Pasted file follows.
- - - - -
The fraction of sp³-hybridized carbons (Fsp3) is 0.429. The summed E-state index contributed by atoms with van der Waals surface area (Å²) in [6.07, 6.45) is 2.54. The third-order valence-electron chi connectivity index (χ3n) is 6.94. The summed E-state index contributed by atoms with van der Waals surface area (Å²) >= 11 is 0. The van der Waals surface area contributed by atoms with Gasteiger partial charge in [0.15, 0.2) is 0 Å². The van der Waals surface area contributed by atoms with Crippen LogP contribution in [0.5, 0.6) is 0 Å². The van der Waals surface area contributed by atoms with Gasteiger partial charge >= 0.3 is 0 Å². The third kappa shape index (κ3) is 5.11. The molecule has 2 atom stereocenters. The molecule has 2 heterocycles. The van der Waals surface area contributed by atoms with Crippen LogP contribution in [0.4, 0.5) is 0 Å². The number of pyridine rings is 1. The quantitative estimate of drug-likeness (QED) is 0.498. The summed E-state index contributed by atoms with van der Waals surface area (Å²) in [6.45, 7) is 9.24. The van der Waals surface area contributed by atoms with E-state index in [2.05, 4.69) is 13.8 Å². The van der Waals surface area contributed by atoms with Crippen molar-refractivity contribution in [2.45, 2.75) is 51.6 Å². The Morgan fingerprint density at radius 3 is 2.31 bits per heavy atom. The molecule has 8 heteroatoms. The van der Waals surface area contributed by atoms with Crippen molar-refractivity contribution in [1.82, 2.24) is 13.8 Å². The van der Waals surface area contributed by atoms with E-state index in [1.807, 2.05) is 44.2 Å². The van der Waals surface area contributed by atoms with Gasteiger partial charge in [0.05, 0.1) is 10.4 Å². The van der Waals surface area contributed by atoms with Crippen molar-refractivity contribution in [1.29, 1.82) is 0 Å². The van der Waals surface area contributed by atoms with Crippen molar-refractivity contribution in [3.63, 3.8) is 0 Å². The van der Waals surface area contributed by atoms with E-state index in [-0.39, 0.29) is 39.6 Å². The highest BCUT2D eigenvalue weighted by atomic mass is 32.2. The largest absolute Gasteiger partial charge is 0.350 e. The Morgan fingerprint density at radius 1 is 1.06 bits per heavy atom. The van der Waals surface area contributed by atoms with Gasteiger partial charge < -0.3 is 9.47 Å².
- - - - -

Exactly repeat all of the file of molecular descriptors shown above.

The fraction of sp³-hybridized carbons (Fsp3) is 0.429. The summed E-state index contributed by atoms with van der Waals surface area (Å²) in [6.07, 6.45) is 2.54. The third-order valence-electron chi connectivity index (χ3n) is 6.94. The summed E-state index contributed by atoms with van der Waals surface area (Å²) >= 11 is 0. The van der Waals surface area contributed by atoms with Gasteiger partial charge in [0.15, 0.2) is 0 Å². The van der Waals surface area contributed by atoms with Crippen LogP contribution in [0.5, 0.6) is 0 Å². The van der Waals surface area contributed by atoms with Gasteiger partial charge >= 0.3 is 0 Å². The third kappa shape index (κ3) is 5.11. The molecule has 2 atom stereocenters. The molecule has 2 heterocycles. The van der Waals surface area contributed by atoms with Crippen LogP contribution in [0.4, 0.5) is 0 Å². The number of pyridine rings is 1. The quantitative estimate of drug-likeness (QED) is 0.498. The summed E-state index contributed by atoms with van der Waals surface area (Å²) in [6.45, 7) is 9.24. The van der Waals surface area contributed by atoms with E-state index in [2.05, 4.69) is 13.8 Å². The van der Waals surface area contributed by atoms with Crippen molar-refractivity contribution in [2.45, 2.75) is 51.6 Å². The Morgan fingerprint density at radius 3 is 2.31 bits per heavy atom. The molecule has 8 heteroatoms. The van der Waals surface area contributed by atoms with Crippen molar-refractivity contribution in [1.82, 2.24) is 13.8 Å². The van der Waals surface area contributed by atoms with E-state index in [1.807, 2.05) is 44.2 Å². The van der Waals surface area contributed by atoms with Gasteiger partial charge in [0.05, 0.1) is 10.4 Å². The van der Waals surface area contributed by atoms with Crippen molar-refractivity contribution in [1.29, 1.82) is 0 Å². The van der Waals surface area contributed by atoms with Crippen molar-refractivity contribution in [3.63, 3.8) is 0 Å². The van der Waals surface area contributed by atoms with E-state index in [-0.39, 0.29) is 39.6 Å². The highest BCUT2D eigenvalue weighted by atomic mass is 32.2. The largest absolute Gasteiger partial charge is 0.350 e. The Morgan fingerprint density at radius 1 is 1.06 bits per heavy atom. The van der Waals surface area contributed by atoms with Gasteiger partial charge < -0.3 is 9.47 Å².